Poundbury Hill hill fort (grid reference ) is the site of a Middle Bronze Age enclosure. It is roughly rectangular and it is likely that it was designed to command views over the River Frome and the Frome valley to the north. The main entrance to the fort is on the eastern end. It overlooks the county town of Dorchester, Dorset, England.
It was first excavated in 1938. Details of the fort's serial development were discovered. In the 4th century BC, the banks were faced with timber and a deep V-shaped ditch was dug. The banks were enlarged and strengthened and a limestone revetment was added, in circa 50 BC.
Just outside the fort was a large Romano-British cemetery. The majority of burials date to the late Roman era of the 4th century AD, although the cemetery was in use from the Neolithic times to the Middle Ages. The cemetery, located on the northeast side of the hill fort, was excavated during the 1970s.
The northern and eastern sides of the hillfort's outer defences were damaged by the construction of the Roman aqueduct which supplied the settlement of Durnovaria (Dorchester) with fresh water from a reservoir around 4.5 km (2.8 mi) away. The aqueduct terrace, situated on the northeast-facing slope of the Frome valley, has a very slight gradient (averaging 1:1750), achieved by a winding route almost 9 km (5.6 mi) long. This aqueduct (80 cm wide by 30 cm deep) was a small closed channel with clay bottom and wooden sides. It had a wooden cover with a protective covering of soil and grass, to prevent contamination of the water, which was brought from a dam and lake by what is now Littlewood Farm in Frampton. The water was later used for the new town of Dorchester and its public baths. The aqueduct was abandoned in about 160 AD, following the collapse of the reservoir dam in Frampton.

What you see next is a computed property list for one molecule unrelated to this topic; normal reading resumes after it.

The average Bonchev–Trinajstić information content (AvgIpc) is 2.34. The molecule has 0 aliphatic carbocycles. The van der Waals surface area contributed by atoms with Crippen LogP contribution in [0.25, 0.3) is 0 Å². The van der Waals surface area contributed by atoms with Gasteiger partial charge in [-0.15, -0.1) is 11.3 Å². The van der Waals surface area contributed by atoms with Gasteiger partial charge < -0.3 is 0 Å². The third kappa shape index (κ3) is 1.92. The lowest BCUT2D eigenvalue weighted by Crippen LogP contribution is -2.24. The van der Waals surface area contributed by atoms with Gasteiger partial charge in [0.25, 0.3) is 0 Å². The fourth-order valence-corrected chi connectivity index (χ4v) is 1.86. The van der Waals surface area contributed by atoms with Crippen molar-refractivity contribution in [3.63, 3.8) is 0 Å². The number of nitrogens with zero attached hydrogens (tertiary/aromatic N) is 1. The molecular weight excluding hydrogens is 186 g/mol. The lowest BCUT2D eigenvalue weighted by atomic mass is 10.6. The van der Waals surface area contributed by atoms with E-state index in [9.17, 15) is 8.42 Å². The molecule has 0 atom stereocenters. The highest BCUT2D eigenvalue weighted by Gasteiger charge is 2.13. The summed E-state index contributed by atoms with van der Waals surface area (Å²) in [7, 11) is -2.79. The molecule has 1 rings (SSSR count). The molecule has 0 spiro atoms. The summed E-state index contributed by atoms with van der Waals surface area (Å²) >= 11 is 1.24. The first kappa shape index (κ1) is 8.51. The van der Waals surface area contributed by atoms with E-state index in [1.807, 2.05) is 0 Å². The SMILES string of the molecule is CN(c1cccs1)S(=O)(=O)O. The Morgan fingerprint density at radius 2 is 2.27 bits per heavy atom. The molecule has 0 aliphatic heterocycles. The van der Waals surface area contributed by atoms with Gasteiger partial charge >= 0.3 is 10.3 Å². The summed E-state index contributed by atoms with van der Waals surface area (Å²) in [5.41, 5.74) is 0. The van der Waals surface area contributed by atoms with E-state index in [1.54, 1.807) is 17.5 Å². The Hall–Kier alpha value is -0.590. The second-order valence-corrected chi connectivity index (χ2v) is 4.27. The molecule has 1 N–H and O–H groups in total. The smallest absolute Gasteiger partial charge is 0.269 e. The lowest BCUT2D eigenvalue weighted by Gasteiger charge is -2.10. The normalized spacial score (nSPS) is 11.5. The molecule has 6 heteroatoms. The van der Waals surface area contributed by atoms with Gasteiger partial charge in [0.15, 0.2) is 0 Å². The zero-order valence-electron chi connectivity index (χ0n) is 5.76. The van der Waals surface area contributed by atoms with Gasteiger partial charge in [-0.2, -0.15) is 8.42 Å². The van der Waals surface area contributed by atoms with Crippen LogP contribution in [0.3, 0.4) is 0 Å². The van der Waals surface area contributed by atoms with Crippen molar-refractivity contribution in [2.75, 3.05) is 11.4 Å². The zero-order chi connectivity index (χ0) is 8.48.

The main Dorchester to Yeovil railway line (now called the Heart of Wessex Line) was tunnelled beneath the hill fort, thereby minimising damage to the ramparts. Brunel originally wanted to put the tracks in a cutting through the site, but local outrage at the plan meant that the more expensive tunnel was chosen. The protest against the Poundbury cutting plan also led to the formation of the Dorset archaeological society.
- Farwell, P.E. and Molleson, T.I. 1993. Poundbury Volume 2: The Cemeteries. Dorset Natural History and Archaeological Society, Dorchester.